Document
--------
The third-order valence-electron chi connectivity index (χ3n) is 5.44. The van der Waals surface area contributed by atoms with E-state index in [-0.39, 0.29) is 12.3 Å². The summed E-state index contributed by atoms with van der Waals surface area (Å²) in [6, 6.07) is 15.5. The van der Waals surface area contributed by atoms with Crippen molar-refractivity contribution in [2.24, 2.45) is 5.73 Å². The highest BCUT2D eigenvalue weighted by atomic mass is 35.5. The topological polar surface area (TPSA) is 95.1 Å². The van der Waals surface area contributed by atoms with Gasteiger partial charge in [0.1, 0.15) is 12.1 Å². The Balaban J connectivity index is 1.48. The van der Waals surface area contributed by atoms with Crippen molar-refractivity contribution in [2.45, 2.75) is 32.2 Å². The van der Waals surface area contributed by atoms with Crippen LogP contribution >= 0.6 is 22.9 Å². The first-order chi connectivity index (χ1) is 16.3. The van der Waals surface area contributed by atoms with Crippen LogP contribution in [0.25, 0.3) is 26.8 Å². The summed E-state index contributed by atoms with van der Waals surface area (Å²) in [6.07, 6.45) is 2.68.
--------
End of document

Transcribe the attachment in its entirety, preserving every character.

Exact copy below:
The third-order valence-electron chi connectivity index (χ3n) is 5.44. The van der Waals surface area contributed by atoms with E-state index in [-0.39, 0.29) is 12.3 Å². The summed E-state index contributed by atoms with van der Waals surface area (Å²) in [6, 6.07) is 15.5. The van der Waals surface area contributed by atoms with Crippen molar-refractivity contribution in [2.24, 2.45) is 5.73 Å². The highest BCUT2D eigenvalue weighted by atomic mass is 35.5. The topological polar surface area (TPSA) is 95.1 Å². The van der Waals surface area contributed by atoms with Gasteiger partial charge in [0.1, 0.15) is 12.1 Å². The Balaban J connectivity index is 1.48. The van der Waals surface area contributed by atoms with Crippen molar-refractivity contribution in [2.45, 2.75) is 32.2 Å². The van der Waals surface area contributed by atoms with Crippen LogP contribution >= 0.6 is 22.9 Å². The first-order chi connectivity index (χ1) is 16.3. The van der Waals surface area contributed by atoms with Crippen LogP contribution in [0.25, 0.3) is 26.8 Å². The summed E-state index contributed by atoms with van der Waals surface area (Å²) in [6.07, 6.45) is 2.68.